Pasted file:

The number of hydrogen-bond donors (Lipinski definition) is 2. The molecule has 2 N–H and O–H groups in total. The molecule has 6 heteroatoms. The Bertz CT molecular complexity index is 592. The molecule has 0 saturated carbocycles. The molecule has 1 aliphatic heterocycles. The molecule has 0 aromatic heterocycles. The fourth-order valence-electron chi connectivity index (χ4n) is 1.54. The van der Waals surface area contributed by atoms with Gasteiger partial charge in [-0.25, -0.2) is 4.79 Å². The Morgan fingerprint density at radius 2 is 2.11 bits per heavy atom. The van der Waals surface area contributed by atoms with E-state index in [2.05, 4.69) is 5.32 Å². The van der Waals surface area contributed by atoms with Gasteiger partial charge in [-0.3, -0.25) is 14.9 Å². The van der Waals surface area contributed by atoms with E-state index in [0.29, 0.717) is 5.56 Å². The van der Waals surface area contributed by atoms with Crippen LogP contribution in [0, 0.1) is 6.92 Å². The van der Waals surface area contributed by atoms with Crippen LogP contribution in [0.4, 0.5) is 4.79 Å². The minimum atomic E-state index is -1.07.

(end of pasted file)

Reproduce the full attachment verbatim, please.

The number of hydrogen-bond donors (Lipinski definition) is 2. The molecule has 2 N–H and O–H groups in total. The molecule has 6 heteroatoms. The Bertz CT molecular complexity index is 592. The molecule has 0 saturated carbocycles. The molecule has 1 aliphatic heterocycles. The molecule has 0 aromatic heterocycles. The fourth-order valence-electron chi connectivity index (χ4n) is 1.54. The van der Waals surface area contributed by atoms with Gasteiger partial charge in [-0.25, -0.2) is 4.79 Å². The Morgan fingerprint density at radius 2 is 2.11 bits per heavy atom. The van der Waals surface area contributed by atoms with E-state index in [2.05, 4.69) is 5.32 Å². The van der Waals surface area contributed by atoms with Gasteiger partial charge in [-0.3, -0.25) is 14.9 Å². The van der Waals surface area contributed by atoms with E-state index in [0.29, 0.717) is 5.56 Å². The van der Waals surface area contributed by atoms with Crippen LogP contribution in [0, 0.1) is 6.92 Å². The van der Waals surface area contributed by atoms with Crippen LogP contribution in [0.4, 0.5) is 4.79 Å². The minimum atomic E-state index is -1.07.